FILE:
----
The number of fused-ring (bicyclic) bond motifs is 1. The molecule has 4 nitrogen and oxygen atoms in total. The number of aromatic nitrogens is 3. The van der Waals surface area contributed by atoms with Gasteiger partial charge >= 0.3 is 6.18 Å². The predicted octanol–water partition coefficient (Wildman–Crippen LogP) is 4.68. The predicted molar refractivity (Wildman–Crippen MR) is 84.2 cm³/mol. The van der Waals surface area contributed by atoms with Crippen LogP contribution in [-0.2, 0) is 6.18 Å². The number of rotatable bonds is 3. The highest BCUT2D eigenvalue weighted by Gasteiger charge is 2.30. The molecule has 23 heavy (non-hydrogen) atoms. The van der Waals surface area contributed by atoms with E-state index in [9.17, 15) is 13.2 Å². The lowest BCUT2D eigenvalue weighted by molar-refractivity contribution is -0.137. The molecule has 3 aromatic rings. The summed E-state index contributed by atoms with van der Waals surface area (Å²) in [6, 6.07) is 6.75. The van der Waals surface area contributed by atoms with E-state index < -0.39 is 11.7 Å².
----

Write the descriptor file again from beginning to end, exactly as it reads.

The number of fused-ring (bicyclic) bond motifs is 1. The molecule has 4 nitrogen and oxygen atoms in total. The number of aromatic nitrogens is 3. The van der Waals surface area contributed by atoms with Gasteiger partial charge >= 0.3 is 6.18 Å². The predicted octanol–water partition coefficient (Wildman–Crippen LogP) is 4.68. The predicted molar refractivity (Wildman–Crippen MR) is 84.2 cm³/mol. The van der Waals surface area contributed by atoms with Crippen LogP contribution in [-0.2, 0) is 6.18 Å². The number of rotatable bonds is 3. The highest BCUT2D eigenvalue weighted by Gasteiger charge is 2.30. The molecule has 23 heavy (non-hydrogen) atoms. The van der Waals surface area contributed by atoms with E-state index in [9.17, 15) is 13.2 Å². The lowest BCUT2D eigenvalue weighted by molar-refractivity contribution is -0.137. The molecule has 3 aromatic rings. The summed E-state index contributed by atoms with van der Waals surface area (Å²) in [6, 6.07) is 6.75. The van der Waals surface area contributed by atoms with E-state index < -0.39 is 11.7 Å².